The Lost Amazon

by Wade Davis
ISBN: 1553650786

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A Review of: The Lost Amazon: The Photographic Journey of Richard Evans Schultes
by John Oughton

"Botanist" conjures an image of a meek, Mr. Magoo-like scholar inspecting flowers through a magnifying glass. But the specialization of "ethnobotany" (the study of plant use by indigenous peoples) obviously produces far more daring scientists, willing to endure physical danger, isolation and hallucinations to expand their own minds and human knowledge itself. Long-time Harvard professor Richard Evans Schultes, an "extreme" ethnobotanist if there ever was one, and his disciple Wade Davis (whose discovery of the drugs used to create zombies is detailed in The Serpent and the Rainbow), have undertaken adventures that make Survivor episodes look like walks in a park.
Schultes had an extraordinary career. A quotation attributed to him on the Internet: "Adventures happen only to those incapable of planning an expedition" reveals both his rational mindset and wry sense of humour. Conservative in demeanour and style, he first investigated the ritual use of peyote by the Kiowas in the USA, and then tracked down in Mexico the sources of the legendary Aztec hallucinogens teonanacatl, a mushroom, and ololiuqui, morning glory. Much of Shultes's field work was conducted while alone for months, or in the company of local guides. He never carried a weapon to protect himself from people; fortunately for us (and the book reviewed here) he usually packed his trusty 6X6 cm Rolleiflex camera. For the sake of his research he tried the drugs himself-also participating in the ritual songs, dances and ceremonies of his native "guides"-and commented objectively on their effects afterwards. He had little patience for purely recreational drug use or the grandiose views of more notorious psychedelic pioneers like Timothy Leary and William Burroughs, although he did introduce Burroughs to yage.
On the trail of arrow poisons used by tribes in the NorthWest (Colombian) Amazon, Schultes documented the amazing range of medicines, poisons, and hallucinogens among the KoFn and others there. He also tried and collected specimens of the yage vine, rumoured to induce not only hallucinations but also telepathy. He survived attacks of malaria and beri-beri, and a 44-day journey while desperately ill, and once had to decide whether to send himself or his specimens on a crowded small plane back to civilization. He chose his plants; the plane crashed, killing everyone on board.
In sheer number, Schultes's scientific achievements impress: 47 years of research, nine books, 450 technical papers; 24,000 different specimens collected; medicinal uses documented of 2000 species; and even 120 species named after him. He would probably be proudest of the fact that a large area of the Colombian rainforest has been preserved in his name. Davis has already described these aspects of Schultes's work in One River.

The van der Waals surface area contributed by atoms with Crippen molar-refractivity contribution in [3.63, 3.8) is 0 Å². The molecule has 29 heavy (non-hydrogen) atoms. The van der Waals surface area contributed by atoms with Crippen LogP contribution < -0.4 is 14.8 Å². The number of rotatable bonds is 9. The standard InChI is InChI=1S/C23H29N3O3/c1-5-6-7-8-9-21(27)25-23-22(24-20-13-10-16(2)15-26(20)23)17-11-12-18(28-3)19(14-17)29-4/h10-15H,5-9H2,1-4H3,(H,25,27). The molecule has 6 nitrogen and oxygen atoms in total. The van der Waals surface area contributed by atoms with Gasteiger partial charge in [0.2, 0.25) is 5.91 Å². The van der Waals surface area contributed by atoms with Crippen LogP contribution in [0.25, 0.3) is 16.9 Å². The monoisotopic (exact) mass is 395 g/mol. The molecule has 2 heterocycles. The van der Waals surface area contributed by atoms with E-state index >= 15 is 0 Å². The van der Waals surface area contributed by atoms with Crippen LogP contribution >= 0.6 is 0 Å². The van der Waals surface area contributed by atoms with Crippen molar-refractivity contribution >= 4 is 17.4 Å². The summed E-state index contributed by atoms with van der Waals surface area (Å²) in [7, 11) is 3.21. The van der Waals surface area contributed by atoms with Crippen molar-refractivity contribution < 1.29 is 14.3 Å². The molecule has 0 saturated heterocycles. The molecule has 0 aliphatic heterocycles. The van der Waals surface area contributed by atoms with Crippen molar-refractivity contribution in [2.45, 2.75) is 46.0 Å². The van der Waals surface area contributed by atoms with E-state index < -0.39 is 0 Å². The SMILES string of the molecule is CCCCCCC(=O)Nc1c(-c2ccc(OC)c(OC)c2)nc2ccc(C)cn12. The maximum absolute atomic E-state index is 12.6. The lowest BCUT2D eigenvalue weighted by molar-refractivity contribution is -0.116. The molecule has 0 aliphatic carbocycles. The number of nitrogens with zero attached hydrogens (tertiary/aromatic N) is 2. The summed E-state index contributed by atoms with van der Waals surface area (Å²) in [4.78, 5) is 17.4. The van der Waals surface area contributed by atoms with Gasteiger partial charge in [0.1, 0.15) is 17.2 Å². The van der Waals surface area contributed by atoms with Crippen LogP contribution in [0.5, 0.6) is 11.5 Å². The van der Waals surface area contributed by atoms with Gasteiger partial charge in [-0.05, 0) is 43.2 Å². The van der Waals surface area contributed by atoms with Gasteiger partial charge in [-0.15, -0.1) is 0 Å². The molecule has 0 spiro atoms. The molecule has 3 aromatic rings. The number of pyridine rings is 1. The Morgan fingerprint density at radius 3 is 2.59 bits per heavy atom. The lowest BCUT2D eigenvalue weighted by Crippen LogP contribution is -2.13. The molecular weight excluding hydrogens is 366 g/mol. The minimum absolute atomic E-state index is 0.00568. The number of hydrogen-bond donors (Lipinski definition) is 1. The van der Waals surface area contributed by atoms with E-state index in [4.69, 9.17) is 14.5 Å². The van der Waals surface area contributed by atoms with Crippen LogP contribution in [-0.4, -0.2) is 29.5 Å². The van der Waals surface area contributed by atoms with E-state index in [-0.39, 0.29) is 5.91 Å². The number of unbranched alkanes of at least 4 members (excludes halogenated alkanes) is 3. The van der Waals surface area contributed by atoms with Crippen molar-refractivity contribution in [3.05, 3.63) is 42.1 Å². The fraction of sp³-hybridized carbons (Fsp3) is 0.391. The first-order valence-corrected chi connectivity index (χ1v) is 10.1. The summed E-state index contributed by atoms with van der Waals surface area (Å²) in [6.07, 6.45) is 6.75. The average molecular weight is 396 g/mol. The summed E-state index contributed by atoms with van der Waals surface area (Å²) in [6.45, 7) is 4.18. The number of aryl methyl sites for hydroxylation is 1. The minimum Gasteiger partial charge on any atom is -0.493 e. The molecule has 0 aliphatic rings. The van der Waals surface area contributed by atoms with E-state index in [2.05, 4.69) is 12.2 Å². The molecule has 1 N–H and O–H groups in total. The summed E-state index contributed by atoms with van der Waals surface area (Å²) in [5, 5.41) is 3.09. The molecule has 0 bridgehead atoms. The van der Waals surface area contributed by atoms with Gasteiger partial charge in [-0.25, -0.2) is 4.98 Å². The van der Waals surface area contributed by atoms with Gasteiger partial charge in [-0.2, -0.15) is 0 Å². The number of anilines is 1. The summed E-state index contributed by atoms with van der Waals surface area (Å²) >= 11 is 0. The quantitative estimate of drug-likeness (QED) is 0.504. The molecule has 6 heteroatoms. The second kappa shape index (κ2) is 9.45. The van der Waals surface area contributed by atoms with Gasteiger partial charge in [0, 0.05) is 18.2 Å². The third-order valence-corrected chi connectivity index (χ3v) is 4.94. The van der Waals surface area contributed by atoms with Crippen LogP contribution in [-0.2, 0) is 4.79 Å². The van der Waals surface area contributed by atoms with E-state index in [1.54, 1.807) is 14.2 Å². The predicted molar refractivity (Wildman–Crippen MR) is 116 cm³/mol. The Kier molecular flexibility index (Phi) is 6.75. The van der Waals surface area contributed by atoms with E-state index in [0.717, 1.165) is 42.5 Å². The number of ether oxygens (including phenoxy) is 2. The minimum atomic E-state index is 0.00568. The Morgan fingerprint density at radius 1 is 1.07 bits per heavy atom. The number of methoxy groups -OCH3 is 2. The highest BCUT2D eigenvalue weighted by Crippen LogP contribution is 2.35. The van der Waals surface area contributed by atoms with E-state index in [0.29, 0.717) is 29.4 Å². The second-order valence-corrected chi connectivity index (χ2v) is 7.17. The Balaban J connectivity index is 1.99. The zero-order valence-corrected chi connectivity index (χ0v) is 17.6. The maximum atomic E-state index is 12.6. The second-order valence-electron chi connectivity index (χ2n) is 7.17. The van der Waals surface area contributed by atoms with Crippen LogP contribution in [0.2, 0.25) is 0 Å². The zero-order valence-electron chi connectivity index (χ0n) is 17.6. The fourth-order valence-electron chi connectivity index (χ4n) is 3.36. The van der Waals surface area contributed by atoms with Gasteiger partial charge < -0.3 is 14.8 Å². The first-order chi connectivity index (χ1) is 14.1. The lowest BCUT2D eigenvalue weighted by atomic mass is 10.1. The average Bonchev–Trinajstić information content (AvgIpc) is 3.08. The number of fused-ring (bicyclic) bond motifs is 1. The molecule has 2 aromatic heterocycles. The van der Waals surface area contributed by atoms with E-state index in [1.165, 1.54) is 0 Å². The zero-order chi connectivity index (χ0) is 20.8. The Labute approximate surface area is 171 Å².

Elegantly designed, The Lost Amazon shows another facet of Schultes's genius: evocative, timeless photos not only of botanical specimens, but of the many indigenous people he learned from. Schultes himself, according to Davis, did not view his photographs primarily as aesthetic accomplishments. But the ones selected here by Davis and collaborator Chris Murray are beautiful, sometimes stunning. Reproduced in sepia, with silhouettes of plants as background on many pages, they illuminate the strong, dignified faces of shamans, children and artisans who seem to look into another world. They are not awkward, posing or smiling, but naturally there in each image, in a way that the defeated, colonized subjects of the American photographer Edward Curtis are not. Davis gives a sensitive, intelligent explanation of how the combination of Schultes's choice of camera (a twin-lens reflex, usually held at waist or chest level, taking large, square-format negatives) and rapport with his subjects produces such powerful compositions: "There is an innocence in each of these visual exchanges that tells much about the level of trust Schultes established through his character and his work." Perhaps the most extraordinary thing about Schultes was his ability to treat aboriginal people as fellow scholars who could teach him something, in an era when, as one priest sadly told him, "the best that could be said of a white man was that he did not kill Indians out of boredom."
This is a book worth having for its aesthetic qualities alone, but also as a memorial of Schultes (who died in 2001 at 86), and to his native friends, who have experienced such brutalization as the Amazon's resources drew less well-intentioned explorers and settlers. Here is documentary photography at its best, revealing parts of rich and complex cultures few outsiders ever experienced. Davis's commentary on the photos helps us see that world in its own context, as the photographer must have seen it.

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